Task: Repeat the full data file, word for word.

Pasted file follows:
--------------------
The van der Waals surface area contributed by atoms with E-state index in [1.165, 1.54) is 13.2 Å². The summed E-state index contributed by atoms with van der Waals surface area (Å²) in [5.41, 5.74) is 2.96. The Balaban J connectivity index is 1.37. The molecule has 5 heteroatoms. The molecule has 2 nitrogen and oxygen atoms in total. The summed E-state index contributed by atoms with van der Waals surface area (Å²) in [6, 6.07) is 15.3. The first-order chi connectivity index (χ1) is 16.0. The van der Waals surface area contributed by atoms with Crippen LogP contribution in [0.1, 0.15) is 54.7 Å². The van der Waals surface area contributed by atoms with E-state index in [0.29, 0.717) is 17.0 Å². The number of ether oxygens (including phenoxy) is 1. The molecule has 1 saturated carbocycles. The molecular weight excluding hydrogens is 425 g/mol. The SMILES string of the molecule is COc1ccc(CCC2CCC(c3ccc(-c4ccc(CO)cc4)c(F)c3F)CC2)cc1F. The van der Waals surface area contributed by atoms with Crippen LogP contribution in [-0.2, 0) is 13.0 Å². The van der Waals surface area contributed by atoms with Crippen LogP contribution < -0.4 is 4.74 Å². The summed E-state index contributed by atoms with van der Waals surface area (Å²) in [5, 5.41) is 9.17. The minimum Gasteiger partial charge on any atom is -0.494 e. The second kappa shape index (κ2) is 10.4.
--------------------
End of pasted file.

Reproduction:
The van der Waals surface area contributed by atoms with E-state index in [1.165, 1.54) is 13.2 Å². The summed E-state index contributed by atoms with van der Waals surface area (Å²) in [5.41, 5.74) is 2.96. The Balaban J connectivity index is 1.37. The molecule has 5 heteroatoms. The molecule has 2 nitrogen and oxygen atoms in total. The summed E-state index contributed by atoms with van der Waals surface area (Å²) in [6, 6.07) is 15.3. The first-order chi connectivity index (χ1) is 16.0. The van der Waals surface area contributed by atoms with Crippen LogP contribution in [0.1, 0.15) is 54.7 Å². The van der Waals surface area contributed by atoms with E-state index in [0.29, 0.717) is 17.0 Å². The number of ether oxygens (including phenoxy) is 1. The molecule has 1 saturated carbocycles. The molecular weight excluding hydrogens is 425 g/mol. The SMILES string of the molecule is COc1ccc(CCC2CCC(c3ccc(-c4ccc(CO)cc4)c(F)c3F)CC2)cc1F. The van der Waals surface area contributed by atoms with Crippen LogP contribution in [-0.2, 0) is 13.0 Å². The van der Waals surface area contributed by atoms with Crippen LogP contribution < -0.4 is 4.74 Å². The summed E-state index contributed by atoms with van der Waals surface area (Å²) in [5, 5.41) is 9.17. The minimum Gasteiger partial charge on any atom is -0.494 e. The second kappa shape index (κ2) is 10.4.